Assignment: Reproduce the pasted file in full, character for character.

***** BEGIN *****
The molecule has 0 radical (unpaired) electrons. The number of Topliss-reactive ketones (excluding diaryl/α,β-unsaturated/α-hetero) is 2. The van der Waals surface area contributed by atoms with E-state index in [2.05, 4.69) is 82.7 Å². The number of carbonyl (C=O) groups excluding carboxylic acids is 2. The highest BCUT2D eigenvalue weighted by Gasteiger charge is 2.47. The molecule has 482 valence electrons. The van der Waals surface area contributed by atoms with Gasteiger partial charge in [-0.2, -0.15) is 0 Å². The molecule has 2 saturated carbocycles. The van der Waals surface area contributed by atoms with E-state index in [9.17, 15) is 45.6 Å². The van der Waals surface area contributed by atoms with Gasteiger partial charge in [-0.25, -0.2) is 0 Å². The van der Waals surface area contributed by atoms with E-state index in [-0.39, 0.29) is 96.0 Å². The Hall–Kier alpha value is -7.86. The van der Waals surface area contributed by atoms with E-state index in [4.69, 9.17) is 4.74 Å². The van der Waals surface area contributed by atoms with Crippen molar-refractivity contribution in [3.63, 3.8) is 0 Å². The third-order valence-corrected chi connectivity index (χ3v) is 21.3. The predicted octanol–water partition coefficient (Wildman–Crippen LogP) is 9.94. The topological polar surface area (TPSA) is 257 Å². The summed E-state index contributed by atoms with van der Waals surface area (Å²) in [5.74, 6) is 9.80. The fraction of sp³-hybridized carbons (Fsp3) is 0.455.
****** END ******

The molecule has 0 radical (unpaired) electrons. The number of Topliss-reactive ketones (excluding diaryl/α,β-unsaturated/α-hetero) is 2. The van der Waals surface area contributed by atoms with E-state index in [2.05, 4.69) is 82.7 Å². The number of carbonyl (C=O) groups excluding carboxylic acids is 2. The highest BCUT2D eigenvalue weighted by Gasteiger charge is 2.47. The molecule has 482 valence electrons. The van der Waals surface area contributed by atoms with Gasteiger partial charge in [-0.2, -0.15) is 0 Å². The molecule has 2 saturated carbocycles. The van der Waals surface area contributed by atoms with E-state index in [9.17, 15) is 45.6 Å². The van der Waals surface area contributed by atoms with Gasteiger partial charge in [-0.25, -0.2) is 0 Å². The van der Waals surface area contributed by atoms with E-state index in [-0.39, 0.29) is 96.0 Å². The Hall–Kier alpha value is -7.86. The van der Waals surface area contributed by atoms with E-state index in [4.69, 9.17) is 4.74 Å². The van der Waals surface area contributed by atoms with Crippen molar-refractivity contribution in [3.63, 3.8) is 0 Å². The third-order valence-corrected chi connectivity index (χ3v) is 21.3. The predicted octanol–water partition coefficient (Wildman–Crippen LogP) is 9.94. The topological polar surface area (TPSA) is 257 Å². The summed E-state index contributed by atoms with van der Waals surface area (Å²) in [5.74, 6) is 9.80. The fraction of sp³-hybridized carbons (Fsp3) is 0.455.